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U.S. ambassador to Venezuela urges fair compensation in CANTV nationalization

U.S. ambassador to Venezuela urges fair compensation in CANTV nationalization

President Hugo Chavez's government must pay U.S. companies and investors a fair price for their shares of Venezuela's largest telephone company when it is nationalized, the U.S. ambassador to Venezuela said Thursday.
William Brownfield told local Union Radio the planned takeover of CA Nacional de Telefonos, or CANTV, should proceed "in a transparent, legal manner" and that Venezuela's government must offer "fair and quick compensation to the people who are affected or the owners."
"These are the only obligations that a government has when it decides to nationalize an industry," he added.
Virginia-based Verizon Communications Inc. holds the largest minority share of CANTV, which was privatized in 1991. The takeover jeopardizes an agreement by Verizon to sell its 28.5 percent stake in CANTV to a joint venture of America Movil and Telefonos de Mexico SA, controlled by Mexican billionaire Carlos Slim.
The sale had been awaiting Venezuelan government regulatory approval.
Chavez, a self-proclaimed "revolutionary" who is steering Venezuela toward socialism, has said he wants an immediate state takeover of the telephone company and will not pay shareholders the market value.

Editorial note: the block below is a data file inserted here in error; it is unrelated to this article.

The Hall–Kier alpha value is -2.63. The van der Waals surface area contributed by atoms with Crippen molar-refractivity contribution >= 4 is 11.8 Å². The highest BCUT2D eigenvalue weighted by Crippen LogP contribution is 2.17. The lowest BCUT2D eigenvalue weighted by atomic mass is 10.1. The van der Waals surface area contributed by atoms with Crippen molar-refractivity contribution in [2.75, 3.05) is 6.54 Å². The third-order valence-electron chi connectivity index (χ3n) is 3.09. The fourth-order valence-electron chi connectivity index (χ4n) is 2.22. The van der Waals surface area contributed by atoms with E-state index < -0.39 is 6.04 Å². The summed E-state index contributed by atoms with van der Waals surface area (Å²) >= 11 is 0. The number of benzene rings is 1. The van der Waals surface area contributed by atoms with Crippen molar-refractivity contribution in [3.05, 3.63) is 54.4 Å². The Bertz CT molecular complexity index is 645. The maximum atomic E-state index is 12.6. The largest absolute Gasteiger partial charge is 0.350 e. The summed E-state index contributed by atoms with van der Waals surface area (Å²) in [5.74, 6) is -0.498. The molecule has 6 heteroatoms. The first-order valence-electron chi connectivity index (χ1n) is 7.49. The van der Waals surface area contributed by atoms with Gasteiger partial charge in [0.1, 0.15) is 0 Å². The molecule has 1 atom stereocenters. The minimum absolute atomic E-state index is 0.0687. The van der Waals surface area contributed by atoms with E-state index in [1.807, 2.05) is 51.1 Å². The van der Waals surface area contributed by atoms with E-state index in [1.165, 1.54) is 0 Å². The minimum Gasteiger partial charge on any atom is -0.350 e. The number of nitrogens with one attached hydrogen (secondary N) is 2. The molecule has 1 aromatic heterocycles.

Speaking during a Sunday broadcast, Chavez said the price for CANTV would take into account debts to workers, pensions and other obligations to the state.
Brownfield said he was optimistic that shareholders would be fairly compensated.
"I think it can be a process that concludes in a satisfactory manner for all those involved, that's my hope," he said.
Chavez _ a close ally of Cuban leader Fidel Castro _ also has said he plans to nationalize the electricity sector, and to take state control of four lucrative oil projects and the natural gas sector.
Relations between Caracas and Washington have been tense since Chavez was briefly ousted in a 2002 coup that he claimed the U.S. played a role in. The Bush administration has repeatedly denied involvement, although it recognized an interim government established by coup leaders.
Brownfield said he wanted to improve relations through "a serious and pragmatic dialogue between the two governments, to identify issues of mutual interest and to look for solutions to those issues."


Updated : 2021-06-22 00:57 GMT+08:00